Black folks around the world patronize the goods of other races & yet they treat us like dirt. In the US, black folks spend so much money in Asian owned beauty supply stores, nail salons, grocery stores & restaurants while few Asians patronize black owned businesses on the same scale. & yet in most of these stores, you’re followed around once you enter & you’re black cos they assume you’ll steal. Same story in Africa- the Chinese are practically running the economy in many African countries today. Most of these countries are importing nearly everything from China even toothpicks & Zimbabwe recently declared the Chinese Yuan as one of the official currencies in Zimbabwe! Meanwhile the favor has not been returned. Some Chinese even opened a restaurant in Kenya where they refused to serve Africans. Google it. If our forefathers/ mothers were able to boycott buses & walk in defense of their civil rights, surely, we can do more. Patronizing the businesses of people who don’t like you or care about you doesn’t even make sense.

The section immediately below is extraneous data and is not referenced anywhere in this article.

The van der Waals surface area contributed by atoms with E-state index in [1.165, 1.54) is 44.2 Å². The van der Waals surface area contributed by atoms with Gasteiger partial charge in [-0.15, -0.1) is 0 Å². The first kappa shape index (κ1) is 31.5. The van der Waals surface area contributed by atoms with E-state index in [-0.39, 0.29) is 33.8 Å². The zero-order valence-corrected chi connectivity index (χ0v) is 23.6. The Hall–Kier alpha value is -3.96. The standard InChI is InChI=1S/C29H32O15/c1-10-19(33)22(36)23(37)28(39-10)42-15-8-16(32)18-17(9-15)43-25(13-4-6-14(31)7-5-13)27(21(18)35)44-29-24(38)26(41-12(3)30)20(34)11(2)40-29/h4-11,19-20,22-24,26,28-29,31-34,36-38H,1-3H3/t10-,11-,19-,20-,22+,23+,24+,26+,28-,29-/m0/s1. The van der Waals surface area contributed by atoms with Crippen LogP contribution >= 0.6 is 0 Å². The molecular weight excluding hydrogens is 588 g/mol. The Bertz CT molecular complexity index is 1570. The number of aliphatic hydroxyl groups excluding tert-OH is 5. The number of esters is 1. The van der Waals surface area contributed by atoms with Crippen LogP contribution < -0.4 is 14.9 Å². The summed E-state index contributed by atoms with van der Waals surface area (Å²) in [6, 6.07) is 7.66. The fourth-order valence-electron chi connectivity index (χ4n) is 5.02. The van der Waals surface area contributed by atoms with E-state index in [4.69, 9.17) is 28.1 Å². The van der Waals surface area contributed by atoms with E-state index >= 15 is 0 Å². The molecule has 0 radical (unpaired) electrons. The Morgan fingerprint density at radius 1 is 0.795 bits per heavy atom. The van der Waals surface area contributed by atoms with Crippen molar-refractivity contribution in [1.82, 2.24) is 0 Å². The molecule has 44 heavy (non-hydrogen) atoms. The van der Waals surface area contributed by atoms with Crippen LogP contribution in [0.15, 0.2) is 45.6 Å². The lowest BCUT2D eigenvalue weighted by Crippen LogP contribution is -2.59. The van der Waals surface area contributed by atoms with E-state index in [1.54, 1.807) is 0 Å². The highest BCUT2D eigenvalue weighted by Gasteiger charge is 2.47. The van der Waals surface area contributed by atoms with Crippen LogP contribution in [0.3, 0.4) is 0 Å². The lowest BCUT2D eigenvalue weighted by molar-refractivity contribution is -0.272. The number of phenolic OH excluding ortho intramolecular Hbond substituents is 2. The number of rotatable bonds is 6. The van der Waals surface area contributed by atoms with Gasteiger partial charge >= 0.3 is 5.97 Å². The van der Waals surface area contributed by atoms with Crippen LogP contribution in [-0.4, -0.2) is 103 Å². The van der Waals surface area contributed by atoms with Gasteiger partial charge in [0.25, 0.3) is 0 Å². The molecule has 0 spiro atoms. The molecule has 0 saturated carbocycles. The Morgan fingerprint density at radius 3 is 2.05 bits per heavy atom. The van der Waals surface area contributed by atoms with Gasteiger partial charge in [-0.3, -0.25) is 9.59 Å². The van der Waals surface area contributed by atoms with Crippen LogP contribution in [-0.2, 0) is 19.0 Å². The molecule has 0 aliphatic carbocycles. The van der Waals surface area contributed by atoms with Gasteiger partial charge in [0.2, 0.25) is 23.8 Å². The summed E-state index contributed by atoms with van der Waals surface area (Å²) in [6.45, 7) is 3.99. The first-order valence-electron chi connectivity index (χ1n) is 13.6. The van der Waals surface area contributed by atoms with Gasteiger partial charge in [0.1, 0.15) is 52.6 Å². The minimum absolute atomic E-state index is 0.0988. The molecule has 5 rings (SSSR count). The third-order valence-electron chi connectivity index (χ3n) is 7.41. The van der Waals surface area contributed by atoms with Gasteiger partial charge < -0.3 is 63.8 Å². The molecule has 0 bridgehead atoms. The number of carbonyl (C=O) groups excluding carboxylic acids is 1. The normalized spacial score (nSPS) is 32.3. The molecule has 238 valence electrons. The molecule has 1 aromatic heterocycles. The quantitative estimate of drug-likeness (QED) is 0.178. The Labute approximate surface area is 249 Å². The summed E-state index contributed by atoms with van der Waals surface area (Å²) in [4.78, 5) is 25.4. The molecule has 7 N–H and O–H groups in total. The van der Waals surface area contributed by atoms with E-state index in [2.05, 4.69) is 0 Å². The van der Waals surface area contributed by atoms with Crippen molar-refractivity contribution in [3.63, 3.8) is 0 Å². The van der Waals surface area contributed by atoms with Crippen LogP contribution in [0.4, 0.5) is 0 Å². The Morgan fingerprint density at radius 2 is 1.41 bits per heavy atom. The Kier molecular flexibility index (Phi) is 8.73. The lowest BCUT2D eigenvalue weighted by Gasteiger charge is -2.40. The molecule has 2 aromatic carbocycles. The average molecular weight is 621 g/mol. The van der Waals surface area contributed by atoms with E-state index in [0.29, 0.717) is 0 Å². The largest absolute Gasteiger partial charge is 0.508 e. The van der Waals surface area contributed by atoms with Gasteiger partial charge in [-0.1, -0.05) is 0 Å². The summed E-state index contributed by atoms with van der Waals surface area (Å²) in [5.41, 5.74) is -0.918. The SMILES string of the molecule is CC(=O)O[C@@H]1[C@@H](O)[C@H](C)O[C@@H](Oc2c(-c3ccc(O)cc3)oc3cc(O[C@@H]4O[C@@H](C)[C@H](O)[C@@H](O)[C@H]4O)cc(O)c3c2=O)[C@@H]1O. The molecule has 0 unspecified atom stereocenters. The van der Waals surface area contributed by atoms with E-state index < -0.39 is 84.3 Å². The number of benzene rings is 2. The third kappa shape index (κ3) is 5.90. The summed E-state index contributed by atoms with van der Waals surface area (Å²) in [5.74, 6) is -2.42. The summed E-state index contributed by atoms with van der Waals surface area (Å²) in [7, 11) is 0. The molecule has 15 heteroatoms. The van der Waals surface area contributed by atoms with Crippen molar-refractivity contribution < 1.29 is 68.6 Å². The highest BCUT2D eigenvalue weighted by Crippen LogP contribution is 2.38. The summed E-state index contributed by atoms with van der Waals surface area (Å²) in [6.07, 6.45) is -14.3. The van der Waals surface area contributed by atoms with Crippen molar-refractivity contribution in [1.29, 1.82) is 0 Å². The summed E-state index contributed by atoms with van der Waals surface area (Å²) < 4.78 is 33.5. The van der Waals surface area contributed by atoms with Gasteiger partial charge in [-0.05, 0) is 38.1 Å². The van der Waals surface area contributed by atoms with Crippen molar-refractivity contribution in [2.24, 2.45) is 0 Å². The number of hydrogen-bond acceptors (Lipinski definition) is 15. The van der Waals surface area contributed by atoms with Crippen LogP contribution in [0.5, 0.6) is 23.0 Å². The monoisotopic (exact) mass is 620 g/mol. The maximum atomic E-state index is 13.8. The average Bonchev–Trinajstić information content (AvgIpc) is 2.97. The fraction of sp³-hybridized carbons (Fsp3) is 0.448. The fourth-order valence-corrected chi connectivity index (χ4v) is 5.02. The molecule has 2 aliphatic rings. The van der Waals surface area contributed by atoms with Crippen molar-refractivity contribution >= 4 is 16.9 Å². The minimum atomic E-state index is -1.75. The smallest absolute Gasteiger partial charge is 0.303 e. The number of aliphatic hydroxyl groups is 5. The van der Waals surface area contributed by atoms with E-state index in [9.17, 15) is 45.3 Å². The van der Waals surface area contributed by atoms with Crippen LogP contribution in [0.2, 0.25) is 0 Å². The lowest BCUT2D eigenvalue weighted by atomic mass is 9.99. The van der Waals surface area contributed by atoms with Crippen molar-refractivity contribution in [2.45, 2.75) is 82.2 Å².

15. December 30, 2015 - Reply

    This is rare, but I’m going to wholeheartedly brag about Canada. Our black hair stores are run and patronized by black people. Maybe it’s because we make up a smaller percentage of the overall population so it’s locked down as more of a niche market, I don’t know, it could be anything. But what remains is the end result, which is, I’ve grown up in a cultural climate that has made it bizarre for non-blacks would corner the market on black hair goods. I hear about it all the time in the States, but it’s just not like that here. All of our stores are hair and beauty, though, is it different, there? How are you supposed to inquire about products if the people selling them don’t know what they are, let alone use them?